We implement accessibility support without changing the visual component of the mobile application.

    In this article there will be neither a line of code nor a single complex term. I will try to present it in such a way that even a person who is far from development will understand.

    It will be about the implementation of accessibility (special features) in the mobile application.

    Brief background


    Recently, on behalf of the “Accessible Life” project, I began to help Yandex in implementing the accessibility of their navigation applications.

    I was confronted with the fact that many things that do not come to mind are obvious things from my point of view: invisible elements on the screen, direct output of voice messages using the screen access API and so on.

    So I decided to put it all in a separate article.

    In general, let's go.

    Invisible elements


    Problem


    In the process of working on maps, we encountered a problem:
    When you click on the screen area with a map, the application must switch modes (I don’t remember exactly the details).

    For a blind user with a screen-access program, this seemingly simplest action becomes impossible.

    The point is that screen-access programs “see” only specific objects on the screen: buttons, text blocks, input fields, controls and lists. And in the Yandex.Maps application, clicking on the map was not processed as an object selection, but as touching a certain area of ​​the screen.

    Decision


    The solution is quite simple: make a button on the screen without a frame, with a transparent background and no visible text (zero font, which is not so aesthetically pleasing from the programmer’s point of view, or special attributes that display text only for screen access programs without displaying it on the screen).

    This approach shocked and surprised programmers, but in practice everything worked out, the idea worked and is actively implemented everywhere where you need to handle direct clicks on the screen area.

    Direct output of voice messages by means of the screen access program itself


    Problem


    Another problem is that sometimes you need to display additional information only for a blind user. In this case, the pop-up messages will spoil the design and will interfere with the rest, and implementing a separate application mode in which such messages will be displayed is cumbersome and illogical.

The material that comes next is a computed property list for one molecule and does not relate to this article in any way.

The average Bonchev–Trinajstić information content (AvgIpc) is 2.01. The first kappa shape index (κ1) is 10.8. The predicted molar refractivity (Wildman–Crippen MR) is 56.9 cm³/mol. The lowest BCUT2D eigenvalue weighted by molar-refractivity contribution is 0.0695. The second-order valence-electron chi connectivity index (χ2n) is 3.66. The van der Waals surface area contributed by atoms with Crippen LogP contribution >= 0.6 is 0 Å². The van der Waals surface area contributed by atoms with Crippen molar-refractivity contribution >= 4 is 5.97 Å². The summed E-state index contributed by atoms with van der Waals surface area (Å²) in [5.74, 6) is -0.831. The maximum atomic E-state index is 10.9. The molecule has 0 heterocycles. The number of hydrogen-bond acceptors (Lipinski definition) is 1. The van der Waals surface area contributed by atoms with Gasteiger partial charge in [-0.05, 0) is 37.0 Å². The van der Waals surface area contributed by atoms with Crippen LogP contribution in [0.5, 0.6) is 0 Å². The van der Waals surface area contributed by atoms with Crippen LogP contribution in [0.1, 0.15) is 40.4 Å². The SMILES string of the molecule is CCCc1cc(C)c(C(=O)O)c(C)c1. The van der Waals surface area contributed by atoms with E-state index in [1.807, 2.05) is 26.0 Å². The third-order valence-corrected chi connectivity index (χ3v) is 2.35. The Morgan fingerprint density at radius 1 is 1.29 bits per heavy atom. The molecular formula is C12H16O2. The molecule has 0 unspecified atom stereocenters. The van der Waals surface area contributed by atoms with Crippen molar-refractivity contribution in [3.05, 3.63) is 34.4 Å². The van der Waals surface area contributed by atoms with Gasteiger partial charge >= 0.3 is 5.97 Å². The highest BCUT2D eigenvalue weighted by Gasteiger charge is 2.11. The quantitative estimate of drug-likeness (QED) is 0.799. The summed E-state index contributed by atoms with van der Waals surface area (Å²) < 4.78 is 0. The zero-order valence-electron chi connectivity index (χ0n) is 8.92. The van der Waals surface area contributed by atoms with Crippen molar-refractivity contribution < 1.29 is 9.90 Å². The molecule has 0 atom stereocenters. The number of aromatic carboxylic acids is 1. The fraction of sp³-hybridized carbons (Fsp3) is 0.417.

Decision


    The solution is not as obvious as in the case of invisible buttons, but also lies on the surface.
    You need to use the API of the screen access program itself to display messages. This is less cumbersome in the program code, it does not force the developer to make additional efforts to create separate modes, additional settings, etc.

    By the way, in the case of using the screen reader API, you do not even need to check if it is enabled. If the program is running, it will display a message using a speech synthesizer selected by the user. And if the program is turned off, just nothing will happen, and the average user will not notice anything.

    Divide!


    Problem


    This is more of a recommendation than a life hack, but I have to mention it.

    Remember that for the screen access program there are only objects on the screen?

    So, the type of the object also matters. In the text can not be pressed, in her opinion, and the button can not be copied. That is, if the table with settings is implemented as a large text block that “catches” clicks on different parts of itself, then such a table is not available for the screen access program. It will be read, but will not allow to interact.

    Decision


    The solution is quite simple: use the elements as intended.

    If it should be a list, you need to use an element in the code that describes the list;
    if it is a button, then it must be the button; if it is a slider, a regulator of something, then it should be a slider element, and not text with animation when dragging.

    Conclusion


    In conclusion, I want to say that the development for Windows, though not significantly, differs from the development for mobile platforms, therefore, the features of accessibility for Windows are different from those for Android / Ios.

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